The Relationship Connecting The Sociology Of Religion And World Building

1128 words - 5 pages

Berger provides insight into the study of the sociology of religion. Berger is particularly interested in the social construction of religion as perpetuated by humankind and the dichotomies of the secular and the religious. As a component of social reality, religion, according to Peter Berger, is a “dialectical phenomenon” (3). Society is a dialectic phenomenon in that it is a human product, and nothing but a human product, that yet continuously acts back upon its producer. Society is a product of man. Religion emerges out of human beings as part of an ordered and meaningful social reality and in turn, humans emerge out of this socially constructed world. Berger parses the dialectical phenomenon into three concepts: externalization, objectivation, and internalization.
Externalization of a meaningfully ordered worldview is “an anthropological necessity,” compelled by the “unfinished” nature of human biological constitution (4). Externalization may be defined as “the ongoing outpouring of human being into the world, both in the physical and mental activity of people” (4). The created social world provides order, meaning, and security, thereby completing human nature, which remained naturally deficient. The products of human physical and mental activity include such things as culture, the state, the family, religion, and the economy. Culture is a social world that is human created. Objectivation regards socially constructed reality as something that is not merely constructed with facticity. People perceive culture, the family, the economy, etc. to be objective reality. Objectivation stipulates not only that social reality is “there,” but that social reality is “there for everyone” (10) Culture is “taken-for-granted” as natural, imposing “itself back upon the reluctance of individuals” as a brute fact (11). By the process of internalization, the socially constructed world that is regarded as “there” and “there for everyone” becomes “there in me.” In Berger's words, “the objective facticity of the world becomes a subjective facticity as well” (17). Objectivated reality imposes itself on the individual, compelling him/her to act in particular ways leading to “the absorption into consciousness of the (socially constructed) objectivated world (society) in such a way that the structures of this world come to determine the subjective structures of consciousness itself” (15). The ordered structure of culture becomes the ordered structure of individual human consciousness. The languages, values, meanings, and institutions of society become the languages, values, meanings, and institutions of the individual person. Through internalization, humans become a product of society.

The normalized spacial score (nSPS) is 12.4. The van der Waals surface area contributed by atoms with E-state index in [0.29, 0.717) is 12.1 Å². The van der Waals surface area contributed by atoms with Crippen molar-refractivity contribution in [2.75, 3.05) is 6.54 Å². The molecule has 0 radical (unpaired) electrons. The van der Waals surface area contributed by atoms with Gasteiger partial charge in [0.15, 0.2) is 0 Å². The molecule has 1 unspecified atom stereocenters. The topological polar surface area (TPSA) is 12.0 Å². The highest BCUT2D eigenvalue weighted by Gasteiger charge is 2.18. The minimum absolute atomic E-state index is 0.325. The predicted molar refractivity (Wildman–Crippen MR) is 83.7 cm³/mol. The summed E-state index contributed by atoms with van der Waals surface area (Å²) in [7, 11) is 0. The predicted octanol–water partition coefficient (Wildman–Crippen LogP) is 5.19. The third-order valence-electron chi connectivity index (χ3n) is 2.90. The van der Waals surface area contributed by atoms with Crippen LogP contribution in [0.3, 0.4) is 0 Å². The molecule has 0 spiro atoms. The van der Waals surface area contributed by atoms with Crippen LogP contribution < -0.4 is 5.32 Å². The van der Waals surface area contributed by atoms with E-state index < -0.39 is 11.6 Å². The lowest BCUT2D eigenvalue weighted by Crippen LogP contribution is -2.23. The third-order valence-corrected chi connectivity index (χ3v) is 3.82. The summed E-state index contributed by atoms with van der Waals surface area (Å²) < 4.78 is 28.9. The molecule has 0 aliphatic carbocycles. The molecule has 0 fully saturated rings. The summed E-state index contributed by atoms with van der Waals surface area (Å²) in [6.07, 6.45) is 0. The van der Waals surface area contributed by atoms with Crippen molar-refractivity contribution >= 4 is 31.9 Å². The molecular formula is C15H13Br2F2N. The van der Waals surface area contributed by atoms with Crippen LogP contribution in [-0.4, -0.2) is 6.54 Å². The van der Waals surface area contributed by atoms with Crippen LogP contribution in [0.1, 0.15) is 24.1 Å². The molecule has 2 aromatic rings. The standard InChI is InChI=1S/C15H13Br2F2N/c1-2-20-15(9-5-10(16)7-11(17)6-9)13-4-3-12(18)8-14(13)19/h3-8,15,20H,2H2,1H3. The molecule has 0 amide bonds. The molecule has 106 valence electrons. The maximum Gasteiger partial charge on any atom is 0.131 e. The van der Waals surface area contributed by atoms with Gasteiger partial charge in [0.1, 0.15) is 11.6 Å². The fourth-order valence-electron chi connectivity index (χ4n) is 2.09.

By the ordering of experience, humanity imposes nomos, or meaningful order, upon the social world by both objective by institutions and subjective by consciousness constructs. When this nomos is instinctually assumed either cosmologically or anthropologically “it is endowed with a...

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